MB 105 Posted by: Group 7
Kefilwe Patience Malete 1000921482
The true for runner of human rights discourse was the enlightenment concept of natural rights developed by figures such as John State and Emmanuel Kant and through the political realm in the United State Bill Rights of United State Bill Rights and the Declaration of the Rights of the Citizen. In their contemporary manifestation, human rights are a set of individual and collective rights that have been formally promoted and protected through international and domestic law since the UN Declaration of Human Rights in 1948. Arguments, theories, and protections of such rights have been in existence for a much longer period, but since the UN Declaration, the evolution of their express legal protection has grown rapidly. Today, there are numerous international treaties on human rights to which an increasingly large number of nation states are a party, while the language of human rights increasingly pervades our moral, legal, and political vocabulary to such an extant that we are now living in an age of rights.
The development of a human rights doctrine has changed the ways in which nation states act towards each other at the international and regional levels, and the ways which governments, individuals and groups interact at the domestic level. These new types of action and interaction cover a broad range of areas, including political rights, civil rights, social, economic, and cultural rights, as well as questions of poverty and the distribution of socio-economic resources. Politically and legally, both the sovereignty and pursuit of power-based national interest has become increasingly checked by the application of international, regional, and national human rights norms and practices.
All human beings are born free and equal in dignity and rights. They are endowed with reason and conscience and should act towards one another in a spirit of brotherhoodUnited Nations charter was set out with the purpose for UN to achieve international cooperation in solving international problems of an economic, social, cultural, or humanitarian character and in promoting and encouraging respect for human rights and for fundamental freedoms for all without distinction as to race, sex, language, or religion. The rights espoused in the UN charter was codified in the International Bill Of Human Rights, composing the Universal Declaration of Human Rights, the International Covenant on Civil and Political and the International Covenant on Economic,Social and Cultural Rights.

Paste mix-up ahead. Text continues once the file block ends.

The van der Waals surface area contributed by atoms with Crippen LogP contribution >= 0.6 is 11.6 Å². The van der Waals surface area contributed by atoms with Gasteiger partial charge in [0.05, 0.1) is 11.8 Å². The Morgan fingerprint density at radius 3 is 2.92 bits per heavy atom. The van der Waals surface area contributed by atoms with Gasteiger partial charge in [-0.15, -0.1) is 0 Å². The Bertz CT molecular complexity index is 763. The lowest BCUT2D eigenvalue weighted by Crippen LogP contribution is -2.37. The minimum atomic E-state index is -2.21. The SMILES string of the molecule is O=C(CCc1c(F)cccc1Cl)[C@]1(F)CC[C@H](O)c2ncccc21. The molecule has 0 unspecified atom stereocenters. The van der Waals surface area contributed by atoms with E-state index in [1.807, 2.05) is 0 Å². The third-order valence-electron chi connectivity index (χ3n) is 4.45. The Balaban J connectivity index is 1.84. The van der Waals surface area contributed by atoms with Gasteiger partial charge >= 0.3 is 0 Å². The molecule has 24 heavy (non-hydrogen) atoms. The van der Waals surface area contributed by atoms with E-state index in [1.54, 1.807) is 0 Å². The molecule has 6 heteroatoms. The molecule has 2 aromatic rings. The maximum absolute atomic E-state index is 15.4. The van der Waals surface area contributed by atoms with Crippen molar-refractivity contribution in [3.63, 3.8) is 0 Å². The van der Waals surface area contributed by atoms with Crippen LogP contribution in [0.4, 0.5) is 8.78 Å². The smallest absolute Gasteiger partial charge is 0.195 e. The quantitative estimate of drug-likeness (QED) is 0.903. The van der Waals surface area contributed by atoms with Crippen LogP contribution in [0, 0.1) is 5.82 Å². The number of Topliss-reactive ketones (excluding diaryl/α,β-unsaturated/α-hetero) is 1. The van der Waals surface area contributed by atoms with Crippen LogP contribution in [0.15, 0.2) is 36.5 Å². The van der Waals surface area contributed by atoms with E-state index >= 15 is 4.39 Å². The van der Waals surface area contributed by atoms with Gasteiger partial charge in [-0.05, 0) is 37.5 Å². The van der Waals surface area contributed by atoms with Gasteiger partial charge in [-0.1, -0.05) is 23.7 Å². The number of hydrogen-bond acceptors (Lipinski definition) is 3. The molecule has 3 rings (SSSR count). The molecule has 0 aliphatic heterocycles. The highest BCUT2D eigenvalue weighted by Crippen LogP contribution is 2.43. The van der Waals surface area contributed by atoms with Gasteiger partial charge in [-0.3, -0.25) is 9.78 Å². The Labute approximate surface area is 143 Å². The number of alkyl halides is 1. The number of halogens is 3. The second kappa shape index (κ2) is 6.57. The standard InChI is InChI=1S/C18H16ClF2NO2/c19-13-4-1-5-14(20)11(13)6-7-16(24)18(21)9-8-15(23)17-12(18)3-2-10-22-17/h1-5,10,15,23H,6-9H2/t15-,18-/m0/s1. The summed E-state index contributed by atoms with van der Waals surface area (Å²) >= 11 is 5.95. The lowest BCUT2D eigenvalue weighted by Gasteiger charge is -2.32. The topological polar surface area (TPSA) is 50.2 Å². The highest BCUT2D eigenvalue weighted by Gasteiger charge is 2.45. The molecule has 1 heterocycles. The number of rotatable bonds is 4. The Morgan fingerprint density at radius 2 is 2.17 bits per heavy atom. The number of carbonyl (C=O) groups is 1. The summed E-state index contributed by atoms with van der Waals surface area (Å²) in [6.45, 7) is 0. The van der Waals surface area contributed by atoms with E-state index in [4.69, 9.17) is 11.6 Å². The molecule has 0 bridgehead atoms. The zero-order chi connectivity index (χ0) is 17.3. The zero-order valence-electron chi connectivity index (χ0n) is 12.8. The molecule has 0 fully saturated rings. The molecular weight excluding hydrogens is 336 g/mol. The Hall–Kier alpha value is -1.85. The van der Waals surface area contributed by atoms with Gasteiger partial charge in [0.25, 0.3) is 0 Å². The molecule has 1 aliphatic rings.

THE UNIVERSAL DECLARATION HUMAN RIGHTS
The Universal Declaration of Human Rights was found in 1948 and it was drafted by the UN Commission on Human Rights in 1947 and 1948. The Declaration was adopted by the United Nations General Assembly on 10 December 1948.Amongst other human rights, this declaration enunciates certain fundamental human rights of every human being which are of special interest in the study of the ethics of circumcision. They are rights to security of person, to freedom from torture and other cruel and unusual treatment, and to privacy. Motherhood and childhood have a right to special protection.
Everyone has the right freely to participate in the cultural life of the community, to enjoy the arts and to share in scientific advancement and its benefits.
Everyone has the right to the protection of the moral and material interests resulting from any scientific, literary or artistic production of which he is the author.
Everyone is entitled to a social and international order in which the rights and freedoms set forth in this Declaration can be fully realized.
Everyone has duties to the community in which alone the free and full development of his personality is possible.
Everyone has the right to life, liberty and security of person.
No one shall be subjected to arbitrary interference with his privacy, family, home or correspondence, nor to attacks upon his honour and reputation. Everyone has the right to the protection of the law against such interference or attacks.
Everyone has the right to freedom of thought, conscience and religion; this right includes freedom to change his religion or belief, and freedom, either alone or in community with others and in public or private, to manifest his religion or belief in teaching, practice, worship and observance.